(4) First, the way for an ambitious officer to be elected emperor by the army was obviously to promise his fellow mercenaries a lot of money. In several parts of his book Gibbon is quite explicit about this tendency: the constant need to bribe the army to either get elected or to tolerate an emperor that the soldiers had not elected themselves drained the tax payers. Gibbon claims it also weakened the military vigour of the soldiers, who were at times living the good life spending their bribes while neglecting their training and insisting they shouldn't have to carry heavy armour.

(5) Second, frequently different parts of the army would elect different officers to be the new emperor. If both of them felt strong enough to give it a serious try, the empire would immediately be plunged into another short civil war. Just to decide whether the guy nominated by the Gaulish legions or the guy nominated by the Syrian legions gets to be the new ruler, they wasted the lives of thousands of soldiers who might more productively have been used to keep barbarian invaders or the Sassanian empire at bay.

So there we have it: the two key problems were the decreasing loyalty and increasing corruption of the armed forces and the institutional weakness of the republic. And both of them were probably entirely unavoidable. You cannot conquer and control an empire with an army made up of free farmers who have to travel back to northern Italy to bring in the harvest just when the enemy attacks in Mesopotamia, so you need a professional army. And even if you have very nice institutional arrangements they won't be of any use against a large army that has no loyalty to those institutions. The only alternative would have been not to have an empire in the first place.

I am not a historian. I do not know if this is accurate in all details. I do not know if this is really why the Roman empire declined, and I understand at least that plagues may have been another factor. The point is: this is Gibbon's argument, not that Christianity caused the decline.

Sunday, February 2, 2020


Recently the famous primatologist Jane Goodall attracted criticism for saying that environmental issues "wouldn't be a problem" if our numbers were at the levels they were 500 years ago. I assume what she meant is that they would be much more manageable, not absent, as even mere hundreds of millions of people would produce waste, use non-renewing resources, etc., but the point is that whenever somebody brings up population pressures, the immediate reaction in much of the social media that I frequent is an evidence-free rejection of the idea combined with personal attacks on the person who made the statement. The same happened in this case.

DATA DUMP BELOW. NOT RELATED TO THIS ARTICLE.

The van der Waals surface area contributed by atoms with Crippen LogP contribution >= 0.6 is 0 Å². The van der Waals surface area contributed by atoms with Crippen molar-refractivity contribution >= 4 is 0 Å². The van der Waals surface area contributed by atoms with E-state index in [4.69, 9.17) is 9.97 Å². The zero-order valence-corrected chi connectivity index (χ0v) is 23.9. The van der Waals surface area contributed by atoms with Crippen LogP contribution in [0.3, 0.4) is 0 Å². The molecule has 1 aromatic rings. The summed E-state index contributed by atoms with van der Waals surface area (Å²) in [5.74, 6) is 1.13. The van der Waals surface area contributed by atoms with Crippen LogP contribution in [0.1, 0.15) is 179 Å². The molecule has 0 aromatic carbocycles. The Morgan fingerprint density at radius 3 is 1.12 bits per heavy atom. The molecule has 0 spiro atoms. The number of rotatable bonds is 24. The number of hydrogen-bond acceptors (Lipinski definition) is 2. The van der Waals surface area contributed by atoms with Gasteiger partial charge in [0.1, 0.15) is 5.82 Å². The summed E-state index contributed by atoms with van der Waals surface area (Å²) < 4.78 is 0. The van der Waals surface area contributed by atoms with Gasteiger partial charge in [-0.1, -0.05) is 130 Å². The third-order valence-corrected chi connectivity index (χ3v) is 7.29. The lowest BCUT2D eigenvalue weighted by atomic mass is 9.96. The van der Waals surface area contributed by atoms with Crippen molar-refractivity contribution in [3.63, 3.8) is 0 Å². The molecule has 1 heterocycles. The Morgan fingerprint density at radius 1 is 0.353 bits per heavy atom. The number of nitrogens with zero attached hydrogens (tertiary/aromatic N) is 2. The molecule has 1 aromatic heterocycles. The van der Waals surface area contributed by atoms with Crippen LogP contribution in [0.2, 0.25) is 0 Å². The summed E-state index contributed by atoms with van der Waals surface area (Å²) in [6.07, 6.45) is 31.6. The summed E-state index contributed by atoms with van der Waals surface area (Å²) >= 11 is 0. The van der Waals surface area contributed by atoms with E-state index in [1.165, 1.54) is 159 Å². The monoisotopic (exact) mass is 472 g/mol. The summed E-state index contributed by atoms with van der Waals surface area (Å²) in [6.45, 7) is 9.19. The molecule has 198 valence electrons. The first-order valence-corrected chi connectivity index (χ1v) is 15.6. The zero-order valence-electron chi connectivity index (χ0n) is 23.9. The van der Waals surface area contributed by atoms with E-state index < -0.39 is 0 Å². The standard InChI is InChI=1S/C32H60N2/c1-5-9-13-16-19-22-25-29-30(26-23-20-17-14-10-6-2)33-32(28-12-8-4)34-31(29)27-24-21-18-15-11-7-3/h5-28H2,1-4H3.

I am really quite puzzled by this. While a discussion could be had about whether the planet is overpopulated or not, depending on what resource constraints we assume, Goodall's statement is irrefutable. Of course 500 million people would have less of an environmental footprint than seven billion. One could just as well try to reject the idea that four people will have it easier to fit into a car than twelve.

Consequently I was quite interested to see an article in The Conversation titled "why we should be wary of blaming 'overpopulation' for the climate crisis". It was written by an academic and of some length, so the argument can be expected to have been developed more clearly than in a rage-tweet. After citing Goodall the author, Heather Alberro, begins her argumentation as follows:
This might seem fairly innocuous, but its an argument that has grim implications and is based on a misreading of the underlying causes of the current crises. As these escalate, people must be prepared to challenge and reject the overpopulation argument.
So we are promised here two different arguments:

First, nobody should say that the planet is overpopulated because it has "grim implications". This is not about whether a statement is wrong, it is about whether somebody else could misunderstand or deliberately exploit the statement to justify something terrible.

I am always uncomfortable with this stance, because the logical end-point is that nobody should be allowed to state a demonstrable fact if there is an interest group that will use this fact to promote a harmful agenda - and there will always be such a group if a topic is controversial at all. Or in other words, the logical end-point of this stance is to restrict your ability to use evidence in decision making towards your own, hopefully benevolent agenda, which means that your decisions will be ill-informed and less likely to solve the problem you are dealing with.